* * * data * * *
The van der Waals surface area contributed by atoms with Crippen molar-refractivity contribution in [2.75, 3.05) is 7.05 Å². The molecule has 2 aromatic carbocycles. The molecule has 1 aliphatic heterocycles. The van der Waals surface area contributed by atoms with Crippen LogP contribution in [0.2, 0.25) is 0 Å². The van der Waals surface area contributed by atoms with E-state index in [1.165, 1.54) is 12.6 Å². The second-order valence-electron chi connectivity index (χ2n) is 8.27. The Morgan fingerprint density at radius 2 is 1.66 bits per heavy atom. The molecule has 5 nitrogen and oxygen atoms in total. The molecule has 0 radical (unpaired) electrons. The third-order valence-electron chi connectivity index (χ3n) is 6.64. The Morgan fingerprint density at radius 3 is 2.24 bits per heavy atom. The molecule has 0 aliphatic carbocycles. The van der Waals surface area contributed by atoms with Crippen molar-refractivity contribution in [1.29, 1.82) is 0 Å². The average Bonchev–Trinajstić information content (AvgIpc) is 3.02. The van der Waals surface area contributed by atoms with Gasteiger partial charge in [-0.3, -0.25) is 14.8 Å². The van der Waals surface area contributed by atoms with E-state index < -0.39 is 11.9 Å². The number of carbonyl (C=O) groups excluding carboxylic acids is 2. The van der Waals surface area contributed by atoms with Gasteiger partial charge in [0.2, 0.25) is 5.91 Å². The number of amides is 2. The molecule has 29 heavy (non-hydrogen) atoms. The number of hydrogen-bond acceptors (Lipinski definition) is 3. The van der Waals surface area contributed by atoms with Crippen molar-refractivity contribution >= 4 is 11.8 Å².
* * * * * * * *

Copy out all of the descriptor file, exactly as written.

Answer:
The van der Waals surface area contributed by atoms with Crippen molar-refractivity contribution in [2.75, 3.05) is 7.05 Å². The molecule has 2 aromatic carbocycles. The molecule has 1 aliphatic heterocycles. The van der Waals surface area contributed by atoms with Crippen LogP contribution in [0.2, 0.25) is 0 Å². The van der Waals surface area contributed by atoms with E-state index in [1.165, 1.54) is 12.6 Å². The second-order valence-electron chi connectivity index (χ2n) is 8.27. The Morgan fingerprint density at radius 2 is 1.66 bits per heavy atom. The molecule has 5 nitrogen and oxygen atoms in total. The molecule has 0 radical (unpaired) electrons. The third-order valence-electron chi connectivity index (χ3n) is 6.64. The Morgan fingerprint density at radius 3 is 2.24 bits per heavy atom. The molecule has 0 aliphatic carbocycles. The van der Waals surface area contributed by atoms with Crippen molar-refractivity contribution in [1.29, 1.82) is 0 Å². The average Bonchev–Trinajstić information content (AvgIpc) is 3.02. The van der Waals surface area contributed by atoms with Gasteiger partial charge in [-0.3, -0.25) is 14.8 Å². The van der Waals surface area contributed by atoms with E-state index < -0.39 is 11.9 Å². The number of carbonyl (C=O) groups excluding carboxylic acids is 2. The van der Waals surface area contributed by atoms with Gasteiger partial charge in [0.2, 0.25) is 5.91 Å². The number of amides is 2. The molecule has 29 heavy (non-hydrogen) atoms. The number of hydrogen-bond acceptors (Lipinski definition) is 3. The van der Waals surface area contributed by atoms with Crippen molar-refractivity contribution >= 4 is 11.8 Å².